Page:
With this year’s U.S. Open golf tournament, the United States Golf Association is offering numerous virtual ways for fans to experience the scene at Winged Foot’s West Course from the comfort of their homes.
Past U.S. Opens have seen the gallery at the face of many iconic finishes, from the Tiger Woods-Rocco Mediate playoff in 2008 to the-late Payne Stewart claiming the title in 1999. While there won’t be any physical crowds in 2020, the USGA wants those galleries to come to life digitally.
“We thought that that was the best place because it allows for us to sort of bring select fans into that experience,” Chris Barredo, assistant director of championship marketing at the USGA, said. “It also allows for a little bit more control. At the end of the day, we can’t have fans in this experience. We have to be able to control the sounds and the visuals because they can’t distract a player. Obviously in golf, that’s an important part of the fan experience and the player experience.”
At the first hole, fans can watch the 156-player field tee off through the First Tee Virtual Grandstand, a first-of-its-kind activation for the USGA. With Cisco serving as a corporate partner, the USGA was able to lean on Cisco Webex’s reputation for hosting successful viewing parties and translate that into the First Tee Virtual Grandstand. When the golfers approach the first tee, there will be a video board featuring members of the U.S. Open Victory Club overlooking the sights from Winged Foot.
Like its experimentation with the First Tee Virtual Grandstand, the USGA is taking a swing at better understanding the novice golfer through its Victory Club initiative. Launched ahead of the 2020 U.S. Open’s original June start date, the Victory Club is the association’s first-ever dedicated U.S. Open fan club.
At Winged Foot, Victory Club members and their children will have the opportunity to interact with U.S. Open golfers in a virtual autograph session. Players will sign U.S. Open memorabilia and photos, which will then be shipped directly to members at no extra change.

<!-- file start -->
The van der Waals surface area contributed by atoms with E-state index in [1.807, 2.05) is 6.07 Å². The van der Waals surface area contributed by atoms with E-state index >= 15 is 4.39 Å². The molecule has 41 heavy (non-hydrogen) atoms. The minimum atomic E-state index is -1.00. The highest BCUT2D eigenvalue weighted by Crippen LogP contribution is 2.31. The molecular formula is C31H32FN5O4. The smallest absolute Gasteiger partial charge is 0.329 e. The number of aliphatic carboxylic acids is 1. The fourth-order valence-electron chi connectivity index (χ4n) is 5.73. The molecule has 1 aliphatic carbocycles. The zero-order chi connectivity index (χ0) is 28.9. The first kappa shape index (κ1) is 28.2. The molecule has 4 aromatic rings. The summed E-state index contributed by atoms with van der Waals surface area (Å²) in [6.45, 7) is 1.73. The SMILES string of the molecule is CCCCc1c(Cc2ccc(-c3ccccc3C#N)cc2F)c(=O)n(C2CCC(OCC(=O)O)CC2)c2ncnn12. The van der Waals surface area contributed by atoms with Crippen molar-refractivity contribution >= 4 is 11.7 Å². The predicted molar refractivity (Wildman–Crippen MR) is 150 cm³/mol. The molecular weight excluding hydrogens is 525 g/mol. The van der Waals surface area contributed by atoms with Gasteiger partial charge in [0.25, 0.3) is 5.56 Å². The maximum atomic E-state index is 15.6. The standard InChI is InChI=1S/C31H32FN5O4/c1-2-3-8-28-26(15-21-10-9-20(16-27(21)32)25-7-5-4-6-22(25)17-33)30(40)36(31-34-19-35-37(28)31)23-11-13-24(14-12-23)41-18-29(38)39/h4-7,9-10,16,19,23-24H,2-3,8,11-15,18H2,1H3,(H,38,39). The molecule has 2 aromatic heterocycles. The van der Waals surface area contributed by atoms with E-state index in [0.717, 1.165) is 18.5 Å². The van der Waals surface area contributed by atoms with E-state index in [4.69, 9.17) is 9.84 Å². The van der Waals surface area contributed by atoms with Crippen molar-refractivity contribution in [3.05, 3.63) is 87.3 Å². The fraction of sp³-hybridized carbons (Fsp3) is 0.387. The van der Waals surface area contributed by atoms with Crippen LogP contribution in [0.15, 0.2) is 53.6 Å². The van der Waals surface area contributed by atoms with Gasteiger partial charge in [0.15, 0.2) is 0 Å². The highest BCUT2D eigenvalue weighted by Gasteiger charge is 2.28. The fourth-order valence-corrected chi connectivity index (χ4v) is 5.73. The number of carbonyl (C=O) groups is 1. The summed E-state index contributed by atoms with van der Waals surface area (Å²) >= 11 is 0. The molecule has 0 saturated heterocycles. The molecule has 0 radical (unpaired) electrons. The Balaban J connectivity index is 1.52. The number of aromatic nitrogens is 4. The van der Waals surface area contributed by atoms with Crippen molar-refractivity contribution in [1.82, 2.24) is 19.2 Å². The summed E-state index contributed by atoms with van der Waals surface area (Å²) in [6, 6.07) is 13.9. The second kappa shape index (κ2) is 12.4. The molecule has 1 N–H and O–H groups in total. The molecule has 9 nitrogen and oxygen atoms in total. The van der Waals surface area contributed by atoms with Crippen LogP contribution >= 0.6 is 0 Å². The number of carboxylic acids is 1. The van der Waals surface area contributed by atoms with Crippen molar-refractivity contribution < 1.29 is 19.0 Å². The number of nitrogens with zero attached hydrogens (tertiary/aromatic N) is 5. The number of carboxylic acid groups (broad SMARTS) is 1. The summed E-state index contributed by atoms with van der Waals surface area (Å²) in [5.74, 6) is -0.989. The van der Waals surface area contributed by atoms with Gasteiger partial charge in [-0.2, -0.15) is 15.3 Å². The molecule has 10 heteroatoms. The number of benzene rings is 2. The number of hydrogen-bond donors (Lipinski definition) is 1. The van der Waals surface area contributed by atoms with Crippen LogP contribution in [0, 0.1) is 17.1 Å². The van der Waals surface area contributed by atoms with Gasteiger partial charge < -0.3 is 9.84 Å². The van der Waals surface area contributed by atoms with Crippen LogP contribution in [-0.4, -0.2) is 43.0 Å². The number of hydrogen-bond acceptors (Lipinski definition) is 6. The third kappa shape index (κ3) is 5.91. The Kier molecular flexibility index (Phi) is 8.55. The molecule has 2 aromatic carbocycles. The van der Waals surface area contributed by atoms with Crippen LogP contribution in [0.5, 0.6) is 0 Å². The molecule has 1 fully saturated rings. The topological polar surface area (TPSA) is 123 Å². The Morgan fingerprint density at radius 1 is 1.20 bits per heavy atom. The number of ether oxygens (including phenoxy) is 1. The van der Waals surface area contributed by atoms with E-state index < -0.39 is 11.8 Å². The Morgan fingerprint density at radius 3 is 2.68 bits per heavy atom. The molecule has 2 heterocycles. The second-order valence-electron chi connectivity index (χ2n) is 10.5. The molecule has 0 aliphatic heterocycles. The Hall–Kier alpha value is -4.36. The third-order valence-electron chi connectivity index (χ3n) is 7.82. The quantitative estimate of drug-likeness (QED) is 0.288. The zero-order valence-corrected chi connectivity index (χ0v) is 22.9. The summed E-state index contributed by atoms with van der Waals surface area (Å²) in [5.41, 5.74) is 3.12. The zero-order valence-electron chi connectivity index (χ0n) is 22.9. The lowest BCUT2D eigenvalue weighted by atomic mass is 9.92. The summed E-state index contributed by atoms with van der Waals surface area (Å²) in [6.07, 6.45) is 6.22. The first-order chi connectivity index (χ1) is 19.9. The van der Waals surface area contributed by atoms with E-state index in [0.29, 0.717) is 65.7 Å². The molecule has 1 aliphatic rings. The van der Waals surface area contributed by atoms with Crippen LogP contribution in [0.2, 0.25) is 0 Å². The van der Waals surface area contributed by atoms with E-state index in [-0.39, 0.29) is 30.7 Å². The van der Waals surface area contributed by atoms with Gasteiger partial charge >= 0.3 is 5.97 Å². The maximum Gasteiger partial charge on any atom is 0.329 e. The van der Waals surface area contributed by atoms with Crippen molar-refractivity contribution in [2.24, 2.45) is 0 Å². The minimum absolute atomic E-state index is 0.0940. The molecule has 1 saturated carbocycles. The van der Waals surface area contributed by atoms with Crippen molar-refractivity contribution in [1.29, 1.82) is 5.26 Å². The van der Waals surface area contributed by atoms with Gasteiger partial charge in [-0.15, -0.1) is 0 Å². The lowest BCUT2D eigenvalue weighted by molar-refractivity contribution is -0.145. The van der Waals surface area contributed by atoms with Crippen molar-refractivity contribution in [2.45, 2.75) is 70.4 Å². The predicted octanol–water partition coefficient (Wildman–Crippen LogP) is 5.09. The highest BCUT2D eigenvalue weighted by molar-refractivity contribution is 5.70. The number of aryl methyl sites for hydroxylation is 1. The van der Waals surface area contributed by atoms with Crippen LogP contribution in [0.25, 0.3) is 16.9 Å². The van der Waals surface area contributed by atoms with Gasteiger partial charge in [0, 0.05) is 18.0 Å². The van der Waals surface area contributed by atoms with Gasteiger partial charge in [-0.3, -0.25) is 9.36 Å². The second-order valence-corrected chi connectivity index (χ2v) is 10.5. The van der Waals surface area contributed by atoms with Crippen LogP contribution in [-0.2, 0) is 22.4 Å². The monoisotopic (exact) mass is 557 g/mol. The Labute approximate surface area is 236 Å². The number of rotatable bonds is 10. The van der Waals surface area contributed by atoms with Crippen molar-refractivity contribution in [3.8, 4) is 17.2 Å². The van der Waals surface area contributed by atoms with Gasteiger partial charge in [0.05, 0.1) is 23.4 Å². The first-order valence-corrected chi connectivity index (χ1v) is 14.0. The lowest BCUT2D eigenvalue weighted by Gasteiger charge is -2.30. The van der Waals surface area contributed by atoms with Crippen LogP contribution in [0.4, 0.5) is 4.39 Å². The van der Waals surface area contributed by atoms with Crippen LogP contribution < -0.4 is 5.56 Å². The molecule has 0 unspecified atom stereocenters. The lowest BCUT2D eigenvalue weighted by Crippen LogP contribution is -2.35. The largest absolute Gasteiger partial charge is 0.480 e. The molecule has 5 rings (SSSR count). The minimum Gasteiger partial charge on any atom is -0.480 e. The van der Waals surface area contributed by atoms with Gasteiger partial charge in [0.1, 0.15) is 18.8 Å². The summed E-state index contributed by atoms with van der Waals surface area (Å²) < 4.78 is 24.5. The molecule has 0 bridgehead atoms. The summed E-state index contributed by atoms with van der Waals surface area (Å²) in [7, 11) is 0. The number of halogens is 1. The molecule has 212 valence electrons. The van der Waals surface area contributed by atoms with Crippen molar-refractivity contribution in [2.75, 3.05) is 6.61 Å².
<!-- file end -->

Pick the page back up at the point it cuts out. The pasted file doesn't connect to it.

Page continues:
Outside of the U.S. Open, Victory Club members are offered annual benefits such as exclusive ticket offers, limited-edition merchandise and virtual fan experiences like the First Tee Virtual Grandstand. They will also have access to special offers and personalized championship content, ranging from previews of future U.S. Open venues to unique championship stories. Other content will include introducing them to USGA initiatives and the U.S. Open’s impact on the USGA and its work in golf.
The Victory Club name is inspired by the U.S. Open trophy, which pays homage to Victoria, the goddess of victory that stands on the 18-inch-tall, sterling silver trophy.
“We are excited to provide fans an opportunity to share their passion for the U.S. Open while celebrating the glory, determination and triumph of the championship,” Craig Annis, chief brand officer at the USGA, said in a statement. “The Victory Club is designed to serve as a direct connection for fans to the U.S. Open. Through engaging content, outreach and exclusive offers, we want to bring the championship to them in ways that we never have been able to before.”
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Similar to the Victory Club, the U.S. Open’s augmented reality app focuses on bringing the at-home fans directly onsite to this year’s tournament.
Last year’s U.S. Open at Pebble Beach saw USGA corporate partner Deloitte develop the first-ever U.S. Open Augmented Reality experience, which allowed fans both onsite and at home to track live play in near-real-time conditions. The experiment showcased three of Pebble Beach’s 18 holes; at Winged Foot this year, users will have the ability to track play three dimensionally across the entire golf course.
If the 2019 U.S. Open were any indication, Allan Cook, managing director and digital reality business leader at Deloitte, is confident that 2020 will bring even more success to the U.S. Open AR App. More than 43,000 people worldwide — from areas like Pebble Beach and Turkmenistan — downloaded the app in its limited capacity last year.
Even though golf aficionados will be forced to take in this year’s event offsite, Cook believes that will only help the app grow more.
“This will be one of the few ways that [fans will] be able to see the course itself,” Cook said. “I hesitate to put a number up there, but I’m expecting significantly higher downloads this year.”
The U.S. Open has long been the USGA’s crown jewel event. The major generates $165 million in annual revenue — roughly 75% of the governing body’s total revenue. That money largely helps fund the USGA’s 13 other national championships that it conducts year round.
Even without the presence of fans, Barredo is excited about the U.S. Open at Winged Foot. Seeing the collaboration between the USGA and its five corporate partners — including American Express, Lexus and Rolex — makes him confident that this year’s event will still provide an enjoyable experience to at-home golf enthusiasts.
“Truthfully, I hope that a lot of the things we’re doing this year stick around for next year, regardless of whether or not we have fans,” Barredo said.